Where do rock garden plants thrive best?
High mountain plants have to adapt to extremely adverse living conditions. In order to protect themselves from the harsh winds at high altitudes, most of the plants have dwarfed or, like the silver arum (Dryas octopetala), have developed into carpets lying flat on the ground or on rock. Other species such as the Swiss man's shield (Androsace helvetica) nestle in narrow crevices in the rock, where they form dense cushions in a confined space.
- Rock garden on a slope - plan, create, maintain
- Planning a rock garden - what to consider
- Plan and design a rock garden with a pond
Which place in the garden is suitable for creating a rock garden?
Most rock garden plants feel very comfortable in a sunny south-east, south or south-west position, provided that there is shade around midday (e.g. by cleverly positioning large stones or trees). On the other hand, locations under larger trees or other woody plants are unsuitable, as the necessary sunlight is missing here and the plants, which are very sensitive to moisture and moisture, cannot dry off quickly enough after a downpour. But be careful: there are some rock garden plants that are particularly comfortable in the shade. Many ferns fall into this category.
What should the rock garden look like?
There are so many ways to create a rock garden. In order to create the necessary gradient, embankments (e.g. from the excavation of a garden pond or artificial stream) can be carried out and designed accordingly or dry stone walls built. A small trough garden, on the other hand, can even be set up where there is actually no space for a garden: for example on the balcony or terrace.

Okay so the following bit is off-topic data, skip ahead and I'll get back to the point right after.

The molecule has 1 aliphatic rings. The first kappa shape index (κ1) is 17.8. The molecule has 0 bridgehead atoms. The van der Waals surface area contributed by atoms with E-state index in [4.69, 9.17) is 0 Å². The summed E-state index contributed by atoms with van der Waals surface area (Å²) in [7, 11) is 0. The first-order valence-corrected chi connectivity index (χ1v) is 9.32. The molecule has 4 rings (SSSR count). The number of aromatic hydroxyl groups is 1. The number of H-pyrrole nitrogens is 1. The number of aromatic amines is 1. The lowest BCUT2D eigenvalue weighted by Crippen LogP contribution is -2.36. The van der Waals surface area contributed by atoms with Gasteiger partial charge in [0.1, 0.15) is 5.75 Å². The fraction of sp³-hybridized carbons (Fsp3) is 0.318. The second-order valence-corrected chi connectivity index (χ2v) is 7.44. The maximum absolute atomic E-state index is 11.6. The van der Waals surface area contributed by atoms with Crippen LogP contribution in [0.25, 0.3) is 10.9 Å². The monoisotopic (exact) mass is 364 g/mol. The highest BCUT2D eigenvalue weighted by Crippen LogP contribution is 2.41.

Ideas for different rock gardens
A natural rock garden is modeled on the high mountain landscape and looks as if you had set a piece of the mountains in your own garden. A combination of a stream or a pond with a rock garden is also very nice to look at. The opposite of this natural is the architectural rock garden, whereby the builder moves away from the natural model of a rocky landscape. Instead, in terms of design, the rock garden is shaped more in the form of a sculpture or the like. This effect is achieved through the use of exposed aggregate concrete slabs or fragments thereof, roof tiles, basalt columns, etc. The so-called sunken garden, in which the planting takes place between one or more dry stone walls, is also very interesting to see.
Which types of stone are suitable for the rock garden?
In the rock garden, limestone such as Jura limestone, shell limestone, tuberous stones or tufa as well as typical silicate stones such as granite, slate or lava rock are used. However, you cannot plant the various types of rock as you wish, because the majority of rock plants specialize in one of the two rock groups. Plants that flee from lime, such as the prickly nut or the Adonis rose, planted in limestone would inevitably perish.
How to build your own rock garden